Methods for meta-analyses of genome-wide association studies: critical assessment of empirical evidence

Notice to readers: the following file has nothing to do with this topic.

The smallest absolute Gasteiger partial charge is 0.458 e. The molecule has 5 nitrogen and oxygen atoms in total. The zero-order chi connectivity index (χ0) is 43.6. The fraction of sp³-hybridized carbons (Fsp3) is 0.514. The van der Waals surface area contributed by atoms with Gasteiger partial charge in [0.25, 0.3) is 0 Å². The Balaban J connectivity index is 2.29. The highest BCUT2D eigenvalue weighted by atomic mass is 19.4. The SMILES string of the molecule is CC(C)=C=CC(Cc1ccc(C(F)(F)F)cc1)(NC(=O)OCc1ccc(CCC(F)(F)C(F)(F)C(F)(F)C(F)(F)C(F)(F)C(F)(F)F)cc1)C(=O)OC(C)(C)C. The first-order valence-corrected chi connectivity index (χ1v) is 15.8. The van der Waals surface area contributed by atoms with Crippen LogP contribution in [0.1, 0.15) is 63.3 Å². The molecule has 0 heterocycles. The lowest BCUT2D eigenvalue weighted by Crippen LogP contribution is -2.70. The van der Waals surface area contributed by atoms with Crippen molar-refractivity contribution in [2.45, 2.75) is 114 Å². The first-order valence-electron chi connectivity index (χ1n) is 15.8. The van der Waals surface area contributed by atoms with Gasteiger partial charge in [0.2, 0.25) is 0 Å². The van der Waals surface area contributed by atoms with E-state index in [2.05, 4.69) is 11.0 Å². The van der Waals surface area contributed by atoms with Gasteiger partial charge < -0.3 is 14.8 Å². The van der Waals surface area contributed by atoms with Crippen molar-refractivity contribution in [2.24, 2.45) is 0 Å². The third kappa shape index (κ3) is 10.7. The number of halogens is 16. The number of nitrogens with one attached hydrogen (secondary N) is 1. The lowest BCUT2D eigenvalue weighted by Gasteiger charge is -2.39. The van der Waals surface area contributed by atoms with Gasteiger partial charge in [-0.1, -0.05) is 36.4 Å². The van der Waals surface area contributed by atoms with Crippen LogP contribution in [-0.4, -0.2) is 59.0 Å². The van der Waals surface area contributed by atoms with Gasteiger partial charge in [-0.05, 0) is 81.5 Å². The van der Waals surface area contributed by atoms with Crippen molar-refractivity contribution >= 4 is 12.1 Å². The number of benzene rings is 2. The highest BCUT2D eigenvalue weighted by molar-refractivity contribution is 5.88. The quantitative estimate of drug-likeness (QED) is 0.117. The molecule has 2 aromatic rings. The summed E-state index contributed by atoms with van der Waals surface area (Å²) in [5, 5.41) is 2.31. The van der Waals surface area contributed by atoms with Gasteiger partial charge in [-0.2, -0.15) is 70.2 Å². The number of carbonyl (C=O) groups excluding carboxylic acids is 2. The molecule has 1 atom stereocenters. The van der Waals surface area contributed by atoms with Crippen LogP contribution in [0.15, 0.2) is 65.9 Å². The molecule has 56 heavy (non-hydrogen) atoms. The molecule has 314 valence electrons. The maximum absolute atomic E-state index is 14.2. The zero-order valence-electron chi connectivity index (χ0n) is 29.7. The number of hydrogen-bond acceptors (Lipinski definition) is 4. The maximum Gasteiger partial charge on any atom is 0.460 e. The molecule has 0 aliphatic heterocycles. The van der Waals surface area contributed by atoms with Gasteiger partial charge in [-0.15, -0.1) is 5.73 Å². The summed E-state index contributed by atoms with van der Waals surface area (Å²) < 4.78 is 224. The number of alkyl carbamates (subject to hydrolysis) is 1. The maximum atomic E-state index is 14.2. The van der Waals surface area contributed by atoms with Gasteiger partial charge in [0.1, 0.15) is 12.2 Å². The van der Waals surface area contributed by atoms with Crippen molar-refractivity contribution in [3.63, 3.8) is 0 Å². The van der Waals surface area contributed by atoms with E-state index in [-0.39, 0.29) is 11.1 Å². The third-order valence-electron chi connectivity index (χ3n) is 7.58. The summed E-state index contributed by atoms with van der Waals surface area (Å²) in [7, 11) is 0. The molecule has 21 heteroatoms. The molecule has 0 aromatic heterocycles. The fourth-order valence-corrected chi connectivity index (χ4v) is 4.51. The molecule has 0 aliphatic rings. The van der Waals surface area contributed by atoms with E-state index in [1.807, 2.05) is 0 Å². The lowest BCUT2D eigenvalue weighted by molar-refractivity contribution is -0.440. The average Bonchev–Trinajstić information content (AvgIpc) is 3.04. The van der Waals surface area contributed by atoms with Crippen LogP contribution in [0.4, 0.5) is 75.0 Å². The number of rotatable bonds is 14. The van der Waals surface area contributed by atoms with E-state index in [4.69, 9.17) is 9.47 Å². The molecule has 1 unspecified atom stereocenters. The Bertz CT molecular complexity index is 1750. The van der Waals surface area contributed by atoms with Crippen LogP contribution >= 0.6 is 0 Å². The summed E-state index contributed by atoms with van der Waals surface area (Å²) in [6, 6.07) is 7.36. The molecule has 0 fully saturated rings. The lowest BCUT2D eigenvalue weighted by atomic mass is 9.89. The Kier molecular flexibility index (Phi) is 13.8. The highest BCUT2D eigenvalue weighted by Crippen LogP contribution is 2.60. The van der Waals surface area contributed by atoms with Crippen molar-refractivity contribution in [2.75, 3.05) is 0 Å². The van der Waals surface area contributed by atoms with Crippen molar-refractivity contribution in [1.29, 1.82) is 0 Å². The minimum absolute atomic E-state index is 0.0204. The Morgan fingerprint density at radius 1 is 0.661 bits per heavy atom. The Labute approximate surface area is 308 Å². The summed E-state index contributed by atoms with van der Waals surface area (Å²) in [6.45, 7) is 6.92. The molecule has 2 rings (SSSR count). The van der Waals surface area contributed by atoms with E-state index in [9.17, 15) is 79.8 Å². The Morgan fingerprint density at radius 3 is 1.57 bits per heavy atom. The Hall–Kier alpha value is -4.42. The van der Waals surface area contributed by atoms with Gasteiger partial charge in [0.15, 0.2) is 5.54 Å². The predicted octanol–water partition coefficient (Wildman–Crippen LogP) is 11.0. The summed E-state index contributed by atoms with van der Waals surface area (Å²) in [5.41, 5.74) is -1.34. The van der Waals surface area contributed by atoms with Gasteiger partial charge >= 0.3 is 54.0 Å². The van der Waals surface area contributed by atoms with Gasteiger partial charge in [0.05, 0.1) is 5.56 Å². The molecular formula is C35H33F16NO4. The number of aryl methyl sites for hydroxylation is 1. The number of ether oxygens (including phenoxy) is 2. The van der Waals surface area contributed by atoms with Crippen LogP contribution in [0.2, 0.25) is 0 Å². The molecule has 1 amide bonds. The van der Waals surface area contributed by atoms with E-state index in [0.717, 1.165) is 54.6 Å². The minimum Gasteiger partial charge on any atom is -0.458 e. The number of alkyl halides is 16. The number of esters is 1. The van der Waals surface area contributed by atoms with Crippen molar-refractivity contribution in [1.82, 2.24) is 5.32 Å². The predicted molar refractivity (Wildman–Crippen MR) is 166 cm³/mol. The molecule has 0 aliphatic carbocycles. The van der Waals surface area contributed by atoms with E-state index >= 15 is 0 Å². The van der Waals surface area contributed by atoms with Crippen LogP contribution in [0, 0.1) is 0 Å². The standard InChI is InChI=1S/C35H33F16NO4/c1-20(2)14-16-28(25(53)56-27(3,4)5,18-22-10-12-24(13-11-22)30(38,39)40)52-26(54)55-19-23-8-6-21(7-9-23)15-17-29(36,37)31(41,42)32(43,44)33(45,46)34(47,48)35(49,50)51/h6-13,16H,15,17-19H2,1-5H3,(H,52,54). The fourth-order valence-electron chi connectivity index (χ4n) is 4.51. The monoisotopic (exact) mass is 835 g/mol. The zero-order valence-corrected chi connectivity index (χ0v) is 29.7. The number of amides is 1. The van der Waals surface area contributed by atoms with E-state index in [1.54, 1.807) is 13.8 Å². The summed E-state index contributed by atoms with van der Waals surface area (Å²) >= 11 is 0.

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There has been a steep increase in the number of meta-analyses of genome-wide association (GWA) studies aimed at identifying genetic variants with increasingly smaller effects, but pressure to publish findings of new genetic associations has limited the time available for careful consideration of all of their methodological aspects. The authors surveyed the literature (2007-2010) to provide empirical evidence on the methods used in GWA meta-analyses, including their organization, requirements about the uniformity of methods used in primary studies, methods for data pooling, investigation of between-study heterogeneity, and quality of reporting. This review showed that a great variety of methods are being used, but the rationale for their choice is often unclear. It also highlights how important methodological aspects have received insufficient attention, potentially leading to missed opportunities for improving gene discovery and characterization. Evaluation of power to replicate findings was inadequate, and the number of variants selected for replication was not associated with replication sample size. A low proportion of GWA meta-analyses investigated the presence and magnitude of heterogeneity, even when there was little uniformity in methods used in primary studies. More methodological work is required before clear guidance can be offered as to optimal methods or tradeoffs between alternative methods. However, there is a clear need for guidelines for reporting the results of GWA meta-analyses.